Competition with winter crops induces deeper rooting of walnut trees in a Mediterranean alley cropping agroforestry system
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Background and aims
Characterising the spatial distribution of tree fine roots (diameter ≤ 2 mm) is fundamental for a better understanding of belowground functioning when tree are grown with associated crops in agroforestry systems. Our aim was to compare fine root distributions and orientations in trees grown in an alley cropping agroforestry stand with those in a tree monoculture.
Fieldwork was conducted in two adjacent 17 year old hybrid walnut (Juglans regia × nigra L.) stands in southern France: the agroforestry stand was intercropped with durum wheat (Triticum turgidum L. subsp. durum) whereas the tree monoculture had a natural understorey. Root intercepts were mapped to a depth of 150 cm on trench walls in both stands, and to a depth of 400 cm in the agroforestry stand in order to characterise tree root distribution below the crop’s maximum rooting depth. Soil cubes were then extracted to assess three dimensional root orientation and to establish a predictive model of root length densities (RLD) derived from root intersection densities (RID).
In the tree monoculture, root mapping demonstrated a very high tree RID in the top 50 cm and a slight decrease in RID with increasing soil depth. However, in the agroforestry stand, RID was significantly lower at 50 cm, tree roots colonized deeper soil layers and were more vertically oriented. In the agroforestry stand, RID and RLD were greater within the tree row than in the inter-row.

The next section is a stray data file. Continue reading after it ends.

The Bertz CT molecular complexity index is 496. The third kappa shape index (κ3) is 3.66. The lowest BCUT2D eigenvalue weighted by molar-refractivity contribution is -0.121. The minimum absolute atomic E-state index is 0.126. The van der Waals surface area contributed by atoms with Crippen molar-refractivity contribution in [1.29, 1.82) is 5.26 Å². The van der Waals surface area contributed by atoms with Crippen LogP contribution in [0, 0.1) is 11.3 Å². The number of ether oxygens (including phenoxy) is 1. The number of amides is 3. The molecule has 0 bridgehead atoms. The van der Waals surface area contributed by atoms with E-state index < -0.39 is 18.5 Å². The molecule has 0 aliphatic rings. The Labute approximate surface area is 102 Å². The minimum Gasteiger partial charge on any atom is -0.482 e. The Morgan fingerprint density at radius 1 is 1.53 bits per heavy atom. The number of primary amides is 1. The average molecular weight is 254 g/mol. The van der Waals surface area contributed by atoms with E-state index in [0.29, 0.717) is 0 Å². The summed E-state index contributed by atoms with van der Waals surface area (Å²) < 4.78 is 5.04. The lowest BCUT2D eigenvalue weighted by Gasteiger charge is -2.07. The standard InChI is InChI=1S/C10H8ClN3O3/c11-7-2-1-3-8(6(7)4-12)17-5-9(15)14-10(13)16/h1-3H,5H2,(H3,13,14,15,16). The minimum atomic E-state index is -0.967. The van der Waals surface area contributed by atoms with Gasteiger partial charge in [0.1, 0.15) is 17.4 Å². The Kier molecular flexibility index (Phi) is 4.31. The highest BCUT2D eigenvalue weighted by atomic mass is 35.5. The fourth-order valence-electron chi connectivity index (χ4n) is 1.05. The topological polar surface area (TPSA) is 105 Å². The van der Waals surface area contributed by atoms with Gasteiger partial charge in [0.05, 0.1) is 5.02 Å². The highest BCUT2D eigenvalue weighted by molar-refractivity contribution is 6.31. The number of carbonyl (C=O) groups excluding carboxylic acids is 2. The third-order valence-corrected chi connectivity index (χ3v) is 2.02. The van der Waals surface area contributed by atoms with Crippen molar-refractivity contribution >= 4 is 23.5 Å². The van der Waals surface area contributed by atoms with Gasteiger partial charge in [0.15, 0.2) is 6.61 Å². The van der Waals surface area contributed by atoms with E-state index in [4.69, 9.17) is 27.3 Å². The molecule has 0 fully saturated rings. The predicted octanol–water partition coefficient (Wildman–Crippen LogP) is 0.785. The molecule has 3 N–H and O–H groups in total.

Fine roots of intercropped walnut trees grew significantly deeper, indicating a strong plasticity in root distribution. This plasticity reduced direct root competition from the crop, enabling trees to access deeper water tables not available to crop roots.
KeywordsDeep roots Intercropping Fine roots Juglans sp Root anisotropy Root intersection density Root length density Root mapping Specific root length
This study was financed by the French ANR funded project ECOSFIX (Ecosystem Services of Roots - Hydraulic Redistribution, Carbon Sequestration and Soil Fixation, ANR-2010-STRA-003-01), and by the ADEME funded project AGRIPSOL. We thank the farmer Mr Breton, for his authorization to sample roots and open pits. We are very grateful to our French colleagues for their help with field and laboratory work and logistics, including Jean-François Bourdoncle (INRA), Lydie Dufour (INRA), Clément Enard (INRA), Alain Sellier (INRA), and the students (Jordan Chauliaguet, Hugo Fontenille, James Metayer, Floriane Schmith, Aurélien Schüller).
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